|Topics||Battery, Catalytic Converter, Combustion, Control Arms, Ignition Timing, Intake Manifold, Solenoid, Springs, Transaxle, Water Pump|
The battery supplies the power necessary to start the engine when the ignition switch is is turned on.
The catalytic converter converts pollutants in exhaust gas into less pollutant substances like carbon dioxide and water.
Normal combustion in an engine is initiated by a spark plug and results in the complete burning of the air-fuel mixture. If combustion is initiated by a source other than the spark plug, by a hot spot in the cylinder or combustion chamber for example, pre-ignition results. Detonation results if the air-fuel mixture explodes instead of burning. Detonation can cause extremes in pressure in the combustion chamber leading to engine damage.
Control arms (upper and lower) connect a vehicle's suspension to the frame. The connection to the wheels is through ball joints which allow the control arms to turn and move up and down simultaneously. The frame connection uses bushings.
Ignition timing defines the point in time at the end of the compression stroke that the spark plug fires. Measured in number of degrees before top dead center (BTDC), the exact point that the spark plugs initiate combustion varies depending on the speed of the engine. The timing is advanced (the spark plugs fire a few more degrees BTDC) when the engine is running faster and retarded when it's running slower.
The intake manifold distributes outside air to the intake ports on the cylinder heads. The intake air filter removes any airborne contaminants before the air enters the engine.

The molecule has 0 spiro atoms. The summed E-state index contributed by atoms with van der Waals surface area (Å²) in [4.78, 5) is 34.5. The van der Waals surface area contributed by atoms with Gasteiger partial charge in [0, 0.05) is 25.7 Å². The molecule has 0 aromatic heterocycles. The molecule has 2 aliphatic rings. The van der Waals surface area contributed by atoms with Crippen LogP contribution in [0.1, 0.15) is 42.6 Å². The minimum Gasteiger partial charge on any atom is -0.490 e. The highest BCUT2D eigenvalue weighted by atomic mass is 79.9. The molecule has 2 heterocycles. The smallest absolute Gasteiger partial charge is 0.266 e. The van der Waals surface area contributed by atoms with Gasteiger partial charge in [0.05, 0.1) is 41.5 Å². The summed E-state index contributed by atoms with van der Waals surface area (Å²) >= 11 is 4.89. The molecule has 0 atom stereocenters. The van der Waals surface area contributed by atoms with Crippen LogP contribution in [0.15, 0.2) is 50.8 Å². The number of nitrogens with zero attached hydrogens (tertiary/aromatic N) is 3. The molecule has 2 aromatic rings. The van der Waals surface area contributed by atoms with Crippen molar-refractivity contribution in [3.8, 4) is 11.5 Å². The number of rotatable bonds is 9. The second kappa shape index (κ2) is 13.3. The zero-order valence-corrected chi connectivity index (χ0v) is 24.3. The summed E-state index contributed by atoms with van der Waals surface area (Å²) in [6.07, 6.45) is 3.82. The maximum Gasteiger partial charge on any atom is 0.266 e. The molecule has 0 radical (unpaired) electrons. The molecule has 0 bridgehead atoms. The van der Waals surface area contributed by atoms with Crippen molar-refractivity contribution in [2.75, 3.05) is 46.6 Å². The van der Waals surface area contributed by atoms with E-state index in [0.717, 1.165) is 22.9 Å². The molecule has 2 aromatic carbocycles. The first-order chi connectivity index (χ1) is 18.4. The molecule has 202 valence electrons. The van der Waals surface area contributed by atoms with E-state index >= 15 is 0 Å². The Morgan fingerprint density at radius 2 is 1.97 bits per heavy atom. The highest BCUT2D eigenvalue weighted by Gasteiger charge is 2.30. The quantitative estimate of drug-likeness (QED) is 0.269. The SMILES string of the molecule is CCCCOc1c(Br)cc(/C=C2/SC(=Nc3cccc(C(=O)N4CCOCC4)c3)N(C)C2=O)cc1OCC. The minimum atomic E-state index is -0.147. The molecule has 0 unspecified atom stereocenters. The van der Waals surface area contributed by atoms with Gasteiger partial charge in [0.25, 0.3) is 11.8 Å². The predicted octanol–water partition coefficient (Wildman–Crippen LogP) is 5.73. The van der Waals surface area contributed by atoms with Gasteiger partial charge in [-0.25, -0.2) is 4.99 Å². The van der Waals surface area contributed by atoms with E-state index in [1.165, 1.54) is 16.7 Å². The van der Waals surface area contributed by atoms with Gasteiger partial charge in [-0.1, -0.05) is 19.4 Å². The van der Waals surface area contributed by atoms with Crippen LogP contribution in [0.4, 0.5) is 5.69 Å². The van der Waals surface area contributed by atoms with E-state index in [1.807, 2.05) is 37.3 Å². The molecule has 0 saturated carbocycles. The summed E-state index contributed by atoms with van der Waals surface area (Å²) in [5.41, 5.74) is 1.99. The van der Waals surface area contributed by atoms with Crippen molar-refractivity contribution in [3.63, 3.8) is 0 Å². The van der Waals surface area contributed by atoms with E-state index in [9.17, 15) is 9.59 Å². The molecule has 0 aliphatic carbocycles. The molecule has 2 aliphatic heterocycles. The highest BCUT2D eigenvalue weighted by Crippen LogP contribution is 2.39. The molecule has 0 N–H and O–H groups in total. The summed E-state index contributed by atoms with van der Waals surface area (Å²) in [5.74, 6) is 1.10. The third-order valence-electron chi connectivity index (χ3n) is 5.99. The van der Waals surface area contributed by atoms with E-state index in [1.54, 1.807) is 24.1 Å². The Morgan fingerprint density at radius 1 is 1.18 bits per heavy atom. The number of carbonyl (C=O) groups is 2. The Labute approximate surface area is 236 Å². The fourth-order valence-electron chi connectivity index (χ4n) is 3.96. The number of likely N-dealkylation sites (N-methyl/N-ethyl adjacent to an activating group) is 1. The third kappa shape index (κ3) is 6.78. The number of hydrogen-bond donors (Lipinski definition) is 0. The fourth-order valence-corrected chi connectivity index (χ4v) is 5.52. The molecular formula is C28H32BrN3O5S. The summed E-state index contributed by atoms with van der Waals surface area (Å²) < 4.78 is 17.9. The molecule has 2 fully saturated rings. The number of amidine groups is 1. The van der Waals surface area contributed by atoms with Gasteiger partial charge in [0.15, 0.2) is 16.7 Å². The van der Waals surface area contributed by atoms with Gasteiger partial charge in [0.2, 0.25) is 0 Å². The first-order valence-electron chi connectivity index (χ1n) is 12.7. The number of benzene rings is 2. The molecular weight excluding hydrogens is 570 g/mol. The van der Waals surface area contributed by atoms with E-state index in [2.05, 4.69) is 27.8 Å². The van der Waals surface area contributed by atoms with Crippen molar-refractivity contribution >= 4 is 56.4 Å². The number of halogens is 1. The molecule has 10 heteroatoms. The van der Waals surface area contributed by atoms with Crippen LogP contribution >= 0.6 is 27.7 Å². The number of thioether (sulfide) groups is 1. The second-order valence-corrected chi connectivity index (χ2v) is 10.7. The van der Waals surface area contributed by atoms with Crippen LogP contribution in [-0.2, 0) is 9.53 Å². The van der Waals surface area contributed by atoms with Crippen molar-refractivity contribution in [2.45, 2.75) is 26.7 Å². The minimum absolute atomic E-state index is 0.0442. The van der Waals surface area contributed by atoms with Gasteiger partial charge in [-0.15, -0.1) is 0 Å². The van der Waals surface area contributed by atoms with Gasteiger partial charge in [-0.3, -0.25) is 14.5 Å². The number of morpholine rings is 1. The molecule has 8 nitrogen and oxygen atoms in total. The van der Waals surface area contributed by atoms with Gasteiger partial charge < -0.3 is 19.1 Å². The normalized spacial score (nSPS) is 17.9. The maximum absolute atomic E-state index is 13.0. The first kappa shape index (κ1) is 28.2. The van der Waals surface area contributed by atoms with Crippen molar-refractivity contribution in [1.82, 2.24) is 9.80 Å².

The cylindrical solenoid is a relay that safely connects the high amperage battery to the starter motor when the ignition key is turned. This current then allows the engine to turn at a high enough speed to start.
Suspension springs are made with wide gap coils of rigid steel cable and both hold the vehicle chassis up off the ground and absorb energy from wheel movement making for a smoother ride.
A differential is designed to drive a pair of wheels while allowing them to rotate at different speeds. A transaxle is a transmission that incorporates the differential in one package. Most front-wheel drive cars use a transaxle while rear-wheel drive cars use a transmission and separate differential connected via a drive shaft. The differential is incorporated into the drive axle which splits engine power delivered by the drive shaft between the two drive wheels. All-wheel drive cars typically use a transaxle that includes an output shaft to the rear differential.
The water pump is driven by a belt connected to the crankshaft and ensures that coolant moves through the engine and radiator.